Polymer Clay Talk -  Temperatures while baking your clay... (644 views) Notify me whenever anyone posts in this discussion.Subscribe
From: Claylady43 (Penni_Jo)1/14/17 1:23 AM 
To: BrickleBears  (11 of 12) 
 71371.11 in reply to 71371.8 

I use a small, inexpensive convection oven that sits on the counter right next to my work surface. It cost around $60.00 at Wal-Mart a couple of years ago. I put as many ceramic tiles as possible on the floor of the oven to act as 'heat sinks' and put oven thermometers on both shelves. There are two heating elements on the top and bottom for a total of four. When baking I try to put the items I'm baking between the elements, in the center of the oven.

Since my little convection oven does not overheat or spikes, I have not experienced 'fumes' but, often baking clay has a faint 'smell'. None of the smells have ever bothered me but they do bother some folks a lot.

If baking translucent or white clay I 'tent' the clay using heavy duty foil. I also tent any item that is filled with or surrounded by Fiber-Fil® polyester stuffing. Beads and other unique shapes are baked in a bowl of corn starch. I've used the last bowl for over four years.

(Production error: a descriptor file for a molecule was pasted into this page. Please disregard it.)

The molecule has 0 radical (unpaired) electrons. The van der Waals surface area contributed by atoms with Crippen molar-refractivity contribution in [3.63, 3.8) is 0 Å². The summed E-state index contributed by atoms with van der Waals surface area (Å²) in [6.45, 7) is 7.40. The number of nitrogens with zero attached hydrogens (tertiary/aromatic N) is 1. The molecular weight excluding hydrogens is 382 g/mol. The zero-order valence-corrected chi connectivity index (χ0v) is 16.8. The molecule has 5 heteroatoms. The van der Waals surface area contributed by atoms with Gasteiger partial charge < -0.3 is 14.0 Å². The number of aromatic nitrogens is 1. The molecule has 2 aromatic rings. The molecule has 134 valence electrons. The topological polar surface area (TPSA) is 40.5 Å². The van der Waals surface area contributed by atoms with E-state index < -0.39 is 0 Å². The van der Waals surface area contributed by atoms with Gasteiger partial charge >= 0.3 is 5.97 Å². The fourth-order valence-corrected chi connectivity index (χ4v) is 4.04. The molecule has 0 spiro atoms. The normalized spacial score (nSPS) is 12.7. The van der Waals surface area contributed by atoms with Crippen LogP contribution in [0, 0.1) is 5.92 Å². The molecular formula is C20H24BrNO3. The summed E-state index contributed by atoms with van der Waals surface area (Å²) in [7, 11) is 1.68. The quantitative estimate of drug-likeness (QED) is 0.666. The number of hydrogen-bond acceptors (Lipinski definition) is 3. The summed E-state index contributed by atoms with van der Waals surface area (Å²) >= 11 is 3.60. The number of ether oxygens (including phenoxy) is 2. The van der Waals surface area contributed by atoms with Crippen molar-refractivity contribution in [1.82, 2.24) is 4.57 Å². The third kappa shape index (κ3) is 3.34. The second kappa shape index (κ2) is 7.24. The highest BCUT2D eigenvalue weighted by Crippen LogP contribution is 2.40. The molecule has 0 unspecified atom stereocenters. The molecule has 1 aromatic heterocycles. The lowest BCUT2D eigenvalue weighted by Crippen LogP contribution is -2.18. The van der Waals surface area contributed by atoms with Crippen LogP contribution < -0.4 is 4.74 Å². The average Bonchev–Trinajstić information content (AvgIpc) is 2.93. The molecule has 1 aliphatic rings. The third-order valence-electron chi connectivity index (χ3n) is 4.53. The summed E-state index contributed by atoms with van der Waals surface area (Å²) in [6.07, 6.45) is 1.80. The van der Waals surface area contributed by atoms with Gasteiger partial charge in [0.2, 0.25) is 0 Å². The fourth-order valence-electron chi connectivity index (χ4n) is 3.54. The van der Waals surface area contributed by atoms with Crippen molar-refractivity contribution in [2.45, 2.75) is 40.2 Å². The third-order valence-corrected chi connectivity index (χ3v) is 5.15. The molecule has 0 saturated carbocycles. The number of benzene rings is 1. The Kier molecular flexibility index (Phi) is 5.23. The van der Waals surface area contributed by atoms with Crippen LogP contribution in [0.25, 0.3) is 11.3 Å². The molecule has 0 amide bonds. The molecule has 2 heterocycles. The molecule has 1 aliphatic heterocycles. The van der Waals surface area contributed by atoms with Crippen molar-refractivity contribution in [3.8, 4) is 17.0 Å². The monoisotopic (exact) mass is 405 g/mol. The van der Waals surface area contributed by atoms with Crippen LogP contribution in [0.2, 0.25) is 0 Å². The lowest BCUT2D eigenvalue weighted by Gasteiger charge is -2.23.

I have very successfully used my gas range for a very long time for baking larger projects. I've not had any problem with fumes or the stove needing to be cleaned afterwards.

I always use heat sinks in what ever I am baking to prevent spiking temperatures. When making miniature for seven years I used the same toaster oven with heat sinks and baked on ceramic tiles and never lost a batch of tiny doll house miniatures to browning. Also, I do not use any clay except a strong clay like Premo, Pardo, Fimo Classic or Professional and Kato. Great clays all.

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From: StarGazer (STARGAZERCA) DelphiPlus Member Icon Posted by host1/24/17 5:14 PM 
To: BrickleBears unread  (12 of 12) 
 71371.12 in reply to 71371.8 

I've used a couple Aluminum (recyclable) rectangular pans in a home oven.   put the clay pieces on paper/card stock in the bottom of one pan and then place the other pan upside down over the base pan...  keeps all the plasticizers exiting the clay within the two pans instead of on oven walls when baking the clay.   also use one (or two) external thermometers - in addition to the dial on your oven...  :)

i also like convection ovens with tiles on the bottom...

toaster ovens are designed to make toast...   you know, the little dark edges to make the toast toasty-looking - don't want my clay to look like that...   :)

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